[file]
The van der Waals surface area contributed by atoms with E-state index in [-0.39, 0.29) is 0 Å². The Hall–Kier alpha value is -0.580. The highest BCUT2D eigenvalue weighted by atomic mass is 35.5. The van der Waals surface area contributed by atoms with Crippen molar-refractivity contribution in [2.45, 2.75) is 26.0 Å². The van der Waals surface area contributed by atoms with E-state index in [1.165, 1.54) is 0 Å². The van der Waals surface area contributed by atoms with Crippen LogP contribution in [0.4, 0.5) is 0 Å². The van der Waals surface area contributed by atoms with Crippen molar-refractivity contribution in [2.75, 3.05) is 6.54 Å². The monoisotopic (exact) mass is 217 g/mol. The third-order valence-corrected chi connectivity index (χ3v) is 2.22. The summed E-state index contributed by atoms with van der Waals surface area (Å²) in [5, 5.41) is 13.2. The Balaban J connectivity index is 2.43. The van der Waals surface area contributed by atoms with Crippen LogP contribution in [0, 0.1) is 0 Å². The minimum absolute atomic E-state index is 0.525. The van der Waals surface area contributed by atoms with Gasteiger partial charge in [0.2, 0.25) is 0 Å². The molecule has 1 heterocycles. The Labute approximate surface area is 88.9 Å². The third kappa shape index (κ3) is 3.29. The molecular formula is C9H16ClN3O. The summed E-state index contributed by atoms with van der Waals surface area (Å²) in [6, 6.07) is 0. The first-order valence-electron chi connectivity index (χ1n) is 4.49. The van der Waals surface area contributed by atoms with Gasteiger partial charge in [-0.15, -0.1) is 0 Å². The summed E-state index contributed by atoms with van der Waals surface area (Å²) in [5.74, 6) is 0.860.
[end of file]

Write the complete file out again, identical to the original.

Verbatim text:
The van der Waals surface area contributed by atoms with E-state index in [-0.39, 0.29) is 0 Å². The Hall–Kier alpha value is -0.580. The highest BCUT2D eigenvalue weighted by atomic mass is 35.5. The van der Waals surface area contributed by atoms with Crippen molar-refractivity contribution in [2.45, 2.75) is 26.0 Å². The van der Waals surface area contributed by atoms with E-state index in [1.165, 1.54) is 0 Å². The van der Waals surface area contributed by atoms with Crippen LogP contribution in [0.4, 0.5) is 0 Å². The van der Waals surface area contributed by atoms with Crippen molar-refractivity contribution in [2.75, 3.05) is 6.54 Å². The monoisotopic (exact) mass is 217 g/mol. The third-order valence-corrected chi connectivity index (χ3v) is 2.22. The summed E-state index contributed by atoms with van der Waals surface area (Å²) in [5, 5.41) is 13.2. The Balaban J connectivity index is 2.43. The van der Waals surface area contributed by atoms with Crippen LogP contribution in [0, 0.1) is 0 Å². The minimum absolute atomic E-state index is 0.525. The van der Waals surface area contributed by atoms with Gasteiger partial charge in [0.2, 0.25) is 0 Å². The molecule has 1 heterocycles. The Labute approximate surface area is 88.9 Å². The third kappa shape index (κ3) is 3.29. The molecular formula is C9H16ClN3O. The summed E-state index contributed by atoms with van der Waals surface area (Å²) in [6, 6.07) is 0. The first-order valence-electron chi connectivity index (χ1n) is 4.49. The van der Waals surface area contributed by atoms with Gasteiger partial charge in [-0.15, -0.1) is 0 Å². The summed E-state index contributed by atoms with van der Waals surface area (Å²) in [5.74, 6) is 0.860.